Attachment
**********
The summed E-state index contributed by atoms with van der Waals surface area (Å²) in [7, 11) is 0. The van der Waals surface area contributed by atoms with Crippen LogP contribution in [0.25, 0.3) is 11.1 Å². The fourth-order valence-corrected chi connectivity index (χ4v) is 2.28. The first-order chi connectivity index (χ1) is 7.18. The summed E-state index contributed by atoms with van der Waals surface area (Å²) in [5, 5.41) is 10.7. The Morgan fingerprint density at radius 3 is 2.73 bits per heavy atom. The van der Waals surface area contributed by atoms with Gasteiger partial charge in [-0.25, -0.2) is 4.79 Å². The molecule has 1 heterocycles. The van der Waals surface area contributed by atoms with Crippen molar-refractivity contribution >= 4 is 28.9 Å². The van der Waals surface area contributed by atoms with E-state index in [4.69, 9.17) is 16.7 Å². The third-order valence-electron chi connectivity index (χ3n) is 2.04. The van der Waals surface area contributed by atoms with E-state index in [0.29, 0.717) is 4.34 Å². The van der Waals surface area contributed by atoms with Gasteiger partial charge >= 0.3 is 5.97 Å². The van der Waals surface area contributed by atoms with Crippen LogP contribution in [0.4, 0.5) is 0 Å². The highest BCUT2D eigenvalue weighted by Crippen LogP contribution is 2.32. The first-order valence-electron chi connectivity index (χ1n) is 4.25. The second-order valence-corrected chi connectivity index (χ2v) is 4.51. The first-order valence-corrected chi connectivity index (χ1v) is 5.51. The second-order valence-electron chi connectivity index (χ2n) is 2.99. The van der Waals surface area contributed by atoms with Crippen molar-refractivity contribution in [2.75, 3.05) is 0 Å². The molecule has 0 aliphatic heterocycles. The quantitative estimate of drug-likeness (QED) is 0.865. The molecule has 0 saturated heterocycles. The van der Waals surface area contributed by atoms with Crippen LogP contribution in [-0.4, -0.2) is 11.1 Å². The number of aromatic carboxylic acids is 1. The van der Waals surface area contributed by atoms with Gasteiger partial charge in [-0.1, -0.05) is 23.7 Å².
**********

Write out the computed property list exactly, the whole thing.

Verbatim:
The summed E-state index contributed by atoms with van der Waals surface area (Å²) in [7, 11) is 0. The van der Waals surface area contributed by atoms with Crippen LogP contribution in [0.25, 0.3) is 11.1 Å². The fourth-order valence-corrected chi connectivity index (χ4v) is 2.28. The first-order chi connectivity index (χ1) is 7.18. The summed E-state index contributed by atoms with van der Waals surface area (Å²) in [5, 5.41) is 10.7. The Morgan fingerprint density at radius 3 is 2.73 bits per heavy atom. The van der Waals surface area contributed by atoms with Gasteiger partial charge in [-0.25, -0.2) is 4.79 Å². The molecule has 1 heterocycles. The van der Waals surface area contributed by atoms with Crippen molar-refractivity contribution >= 4 is 28.9 Å². The van der Waals surface area contributed by atoms with E-state index in [4.69, 9.17) is 16.7 Å². The third-order valence-electron chi connectivity index (χ3n) is 2.04. The van der Waals surface area contributed by atoms with E-state index in [0.29, 0.717) is 4.34 Å². The van der Waals surface area contributed by atoms with Gasteiger partial charge >= 0.3 is 5.97 Å². The van der Waals surface area contributed by atoms with Crippen LogP contribution in [0.4, 0.5) is 0 Å². The highest BCUT2D eigenvalue weighted by Crippen LogP contribution is 2.32. The first-order valence-electron chi connectivity index (χ1n) is 4.25. The second-order valence-corrected chi connectivity index (χ2v) is 4.51. The first-order valence-corrected chi connectivity index (χ1v) is 5.51. The second-order valence-electron chi connectivity index (χ2n) is 2.99. The van der Waals surface area contributed by atoms with Crippen molar-refractivity contribution in [2.75, 3.05) is 0 Å². The molecule has 0 aliphatic heterocycles. The quantitative estimate of drug-likeness (QED) is 0.865. The molecule has 0 saturated heterocycles. The van der Waals surface area contributed by atoms with Crippen LogP contribution in [-0.4, -0.2) is 11.1 Å². The number of aromatic carboxylic acids is 1. The van der Waals surface area contributed by atoms with Gasteiger partial charge in [-0.1, -0.05) is 23.7 Å².